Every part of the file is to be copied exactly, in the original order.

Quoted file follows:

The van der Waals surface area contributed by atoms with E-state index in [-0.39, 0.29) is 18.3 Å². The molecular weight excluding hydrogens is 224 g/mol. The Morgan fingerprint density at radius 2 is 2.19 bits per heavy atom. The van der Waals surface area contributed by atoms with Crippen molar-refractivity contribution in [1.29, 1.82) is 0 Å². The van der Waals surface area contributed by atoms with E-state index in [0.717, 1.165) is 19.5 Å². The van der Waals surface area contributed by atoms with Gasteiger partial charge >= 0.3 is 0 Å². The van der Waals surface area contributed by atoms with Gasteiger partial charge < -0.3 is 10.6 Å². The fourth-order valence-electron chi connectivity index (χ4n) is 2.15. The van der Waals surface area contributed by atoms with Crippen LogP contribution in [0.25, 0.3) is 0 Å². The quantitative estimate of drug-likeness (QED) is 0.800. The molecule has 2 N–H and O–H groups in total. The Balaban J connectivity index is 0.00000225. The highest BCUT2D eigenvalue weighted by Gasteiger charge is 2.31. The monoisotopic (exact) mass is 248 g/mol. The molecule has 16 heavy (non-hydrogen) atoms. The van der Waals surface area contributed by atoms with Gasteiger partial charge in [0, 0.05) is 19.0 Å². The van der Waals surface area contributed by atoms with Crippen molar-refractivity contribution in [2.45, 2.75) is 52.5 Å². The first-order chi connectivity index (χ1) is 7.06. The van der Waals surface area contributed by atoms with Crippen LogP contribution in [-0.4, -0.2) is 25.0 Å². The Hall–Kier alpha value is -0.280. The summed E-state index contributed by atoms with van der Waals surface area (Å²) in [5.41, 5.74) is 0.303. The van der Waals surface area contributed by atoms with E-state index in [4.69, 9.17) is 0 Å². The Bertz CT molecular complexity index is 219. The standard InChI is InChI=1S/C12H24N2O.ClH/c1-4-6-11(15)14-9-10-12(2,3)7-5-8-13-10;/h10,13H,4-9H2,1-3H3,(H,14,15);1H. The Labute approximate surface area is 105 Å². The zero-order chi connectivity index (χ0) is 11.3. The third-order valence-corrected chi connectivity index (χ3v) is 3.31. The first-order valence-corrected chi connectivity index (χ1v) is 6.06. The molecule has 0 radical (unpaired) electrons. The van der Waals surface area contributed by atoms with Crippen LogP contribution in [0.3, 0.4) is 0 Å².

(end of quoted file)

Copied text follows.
The van der Waals surface area contributed by atoms with E-state index in [-0.39, 0.29) is 18.3 Å². The molecular weight excluding hydrogens is 224 g/mol. The Morgan fingerprint density at radius 2 is 2.19 bits per heavy atom. The van der Waals surface area contributed by atoms with Crippen molar-refractivity contribution in [1.29, 1.82) is 0 Å². The van der Waals surface area contributed by atoms with E-state index in [0.717, 1.165) is 19.5 Å². The van der Waals surface area contributed by atoms with Gasteiger partial charge >= 0.3 is 0 Å². The van der Waals surface area contributed by atoms with Gasteiger partial charge < -0.3 is 10.6 Å². The fourth-order valence-electron chi connectivity index (χ4n) is 2.15. The van der Waals surface area contributed by atoms with Crippen LogP contribution in [0.25, 0.3) is 0 Å². The quantitative estimate of drug-likeness (QED) is 0.800. The molecule has 2 N–H and O–H groups in total. The Balaban J connectivity index is 0.00000225. The highest BCUT2D eigenvalue weighted by Gasteiger charge is 2.31. The monoisotopic (exact) mass is 248 g/mol. The molecule has 16 heavy (non-hydrogen) atoms. The van der Waals surface area contributed by atoms with Gasteiger partial charge in [0, 0.05) is 19.0 Å². The van der Waals surface area contributed by atoms with Crippen molar-refractivity contribution in [2.45, 2.75) is 52.5 Å². The first-order chi connectivity index (χ1) is 7.06. The van der Waals surface area contributed by atoms with Crippen LogP contribution in [-0.4, -0.2) is 25.0 Å². The Hall–Kier alpha value is -0.280. The summed E-state index contributed by atoms with van der Waals surface area (Å²) in [5.41, 5.74) is 0.303. The van der Waals surface area contributed by atoms with E-state index in [4.69, 9.17) is 0 Å². The Bertz CT molecular complexity index is 219. The standard InChI is InChI=1S/C12H24N2O.ClH/c1-4-6-11(15)14-9-10-12(2,3)7-5-8-13-10;/h10,13H,4-9H2,1-3H3,(H,14,15);1H. The Labute approximate surface area is 105 Å². The zero-order chi connectivity index (χ0) is 11.3. The third-order valence-corrected chi connectivity index (χ3v) is 3.31. The first-order valence-corrected chi connectivity index (χ1v) is 6.06. The molecule has 0 radical (unpaired) electrons. The van der Waals surface area contributed by atoms with Crippen LogP contribution in [0.3, 0.4) is 0 Å².